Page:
Looking to purchase your next vehicle while ballin’ on a budget? If so, you’re not unlike millions of other Americans who are faced with a budget dilemma when they go to purchase their next vehicle. However, just because you don’t have Scrooge McDuck type money at your disposal, doesn’t mean you’re devoid of great vehicle options to suit your lifestyle. After all, scaling back and finding a car that won’t command a large monthly payment saves money that you could use for other life expenses. Below, we’ve compiled our list of the best vehicles in our inventory for individuals looking for budget-friendly buys.
- The cargo capacity for the Chevy Traverse registers in the upper tier for family-sized three-row crossover SUVs. Even with third-row seating in place, the Traverse has 24.4 cubic feet of cargo space. With the second and third row folded down, the Traverse allows for just over 116 cubic feet (116.3) of storage area.
- In Edmunds brake testing, the Traverse came to a stop from 60 mph in 119 feet; a better than average distance for vehicles in this segment. Additionally, the Traverse took home a five-star rating for overall performance in government crash tests, as well as the IIHS’ highest rating of “Good” in its moderate frontal-offset, side-impact and roof-strength tests.
- According to Autotrader.com, “Both front-wheel-drive and all-wheel-drive versions of the Traverse earned the NHTSA’s top rating. That’s not always the case; some vehicles require pricier all-wheel-drive systems to deliver the highest crash-test scores.”
- Per Edmunds: “The 2014 Chevrolet Traverse checks nearly all of the right boxes for a large crossover SUV and remains a worthy choice for consumers who need three rows of seating.”
- Along with earning a five-star rating for overall crash protection in government crash tests and a top rating of “Good” in IIHS testing, the 2012 Hyundai Sonata also posted above average numbers in Edmunds brake testing, coming to a stop from 60 mph in 120 feet.
- The interior design of the Sonata appropriately complements its sleek exterior. Knobs, switches and controls are manipulated with a greater sense of feel and precision, and the high-resolution touchscreen adds clarity and vibrancy to what is already a very driver-friendly system for operating and viewing climate control, navigation, audio, and phone functions.
- When it comes to all-around offerings, few stack up to the Sonata for the price. In Edmunds performance testing, the 2.4-liter GLS Sonata accelerated from 0 to 60 in 7.9 seconds – a full second quicker than the class average — while the 2.0-liter turbo trim made the same run in a class average 6.7 second. The impressive numbers are in addition to strong EPA estimates that peg the Sonata at 28 mpg combined (24 mpg city/35 mpg highway).
- Per Kelley Blue Book: “From its stunning sculpted exterior, to its modern and feature-filled interior, to a suite of powerful yet fuel-efficient 4-cylinder engines, the 2012 Hyundai Sonata hits every target with pin-point accuracy.”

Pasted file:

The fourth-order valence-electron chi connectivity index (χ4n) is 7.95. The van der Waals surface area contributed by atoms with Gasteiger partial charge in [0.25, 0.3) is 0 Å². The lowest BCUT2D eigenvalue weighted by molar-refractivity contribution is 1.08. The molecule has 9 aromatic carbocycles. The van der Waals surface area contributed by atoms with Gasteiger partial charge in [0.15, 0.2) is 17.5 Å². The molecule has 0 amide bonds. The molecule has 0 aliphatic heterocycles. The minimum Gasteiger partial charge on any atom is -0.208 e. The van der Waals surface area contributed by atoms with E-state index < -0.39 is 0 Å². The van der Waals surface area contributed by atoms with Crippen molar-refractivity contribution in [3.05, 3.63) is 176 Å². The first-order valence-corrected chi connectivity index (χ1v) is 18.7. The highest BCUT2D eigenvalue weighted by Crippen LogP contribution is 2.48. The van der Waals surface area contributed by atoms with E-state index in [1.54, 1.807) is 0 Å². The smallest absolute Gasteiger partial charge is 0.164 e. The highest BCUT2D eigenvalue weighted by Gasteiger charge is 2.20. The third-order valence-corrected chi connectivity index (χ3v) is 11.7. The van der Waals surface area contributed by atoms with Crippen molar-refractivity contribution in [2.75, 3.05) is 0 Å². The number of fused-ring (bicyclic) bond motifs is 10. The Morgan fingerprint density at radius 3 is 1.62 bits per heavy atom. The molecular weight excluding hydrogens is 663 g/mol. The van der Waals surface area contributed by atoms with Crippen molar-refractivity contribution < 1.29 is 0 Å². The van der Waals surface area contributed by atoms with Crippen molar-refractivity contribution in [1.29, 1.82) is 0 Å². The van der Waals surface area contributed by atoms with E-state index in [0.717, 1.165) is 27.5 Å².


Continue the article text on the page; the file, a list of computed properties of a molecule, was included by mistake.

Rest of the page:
2013 Chevrolet Volt
- When examining the Volt’s interior, the appearance of modern design and quality materials reveals itself. Per Kelley Blue Book, “With its cool and elegant styling, and even more cool and elegant interior, the 2013 Chevy Volt plug-in hybrid not only makes a statement about your environmental consciousness, it also says something about your good taste and appreciation for style.”
- Though it’s a resides in a clear second tier behind the Prius and its prodigious cargo volume for a hybrid or electric vehicle, the Volt very capably seats a family of four and offers 10.6 cubic feet of cargo space; large enough to solidly fit two bags of golf clubs.
- The Volt comes with excellent crash test scores, scoring an overall rating of five stars (the highest possible) in government crash tests.
- “[The 2013 Chevrolet Volt] has all the conveniences you’d expect in a compact car, plus some you wouldn’t. It’s fast, it rides well, it costs only pennies to run on electric power, and it’s enormously smooth and quiet.”
2012 GMC Canyon
- The Canyon offers a solid build and eye-catching looks, and 5.3-liter V8 models are available to those who prefer that kind of muscle in a compact truck package.
- When properly equipped, the V8 version of the Canyon can tow up to 6,000 pounds, though fuel economy hovers around 16 mpg combined for this particular trim. For four-cylinder regular and crew cabs, fuel economy bumps up to 21 mpg combined.
- In Insurance Institute for Highway Safety (IIHS) testing, the Canyon received disappointing marks in side-impact protection, earning the lowest rating of “Poor.”
- Says Edmunds: “The 2012 GMC Canyon looks sharp and offers good light-duty pickup truck value. But in just about every other area, it doesn’t measure up to its competition.”
2015 Dodge Grand Caravan
- Checking in with an EPA-estimated 20 mpg combined (17 city/25 highway), the Dodge Grand Caravan is average for its class in terms of fuel economy.
- Much like the Town and Country, the Grand Caravan offers “Stow ‘n Go” seating that speaks to the interior versatility of the vehicle. By dropping all the rear seats (second and third row included), the Grand Caravan offers an astounding 143.8 cubic feet of cargo space.
- The unrefined powertrain in the Dodge Grand Caravan can make the automatic shifting feel a little herky jerky and the lack of driver’s seat legroom can leave one feeling restricted during long periods of time behind the wheel.
- Says Edmunds: “The 2015 Dodge Grand Caravan is priced right and chock full of handy features, but its lack of refinement keeps it a notch below the Japanese-brand competition in the minivan segment.”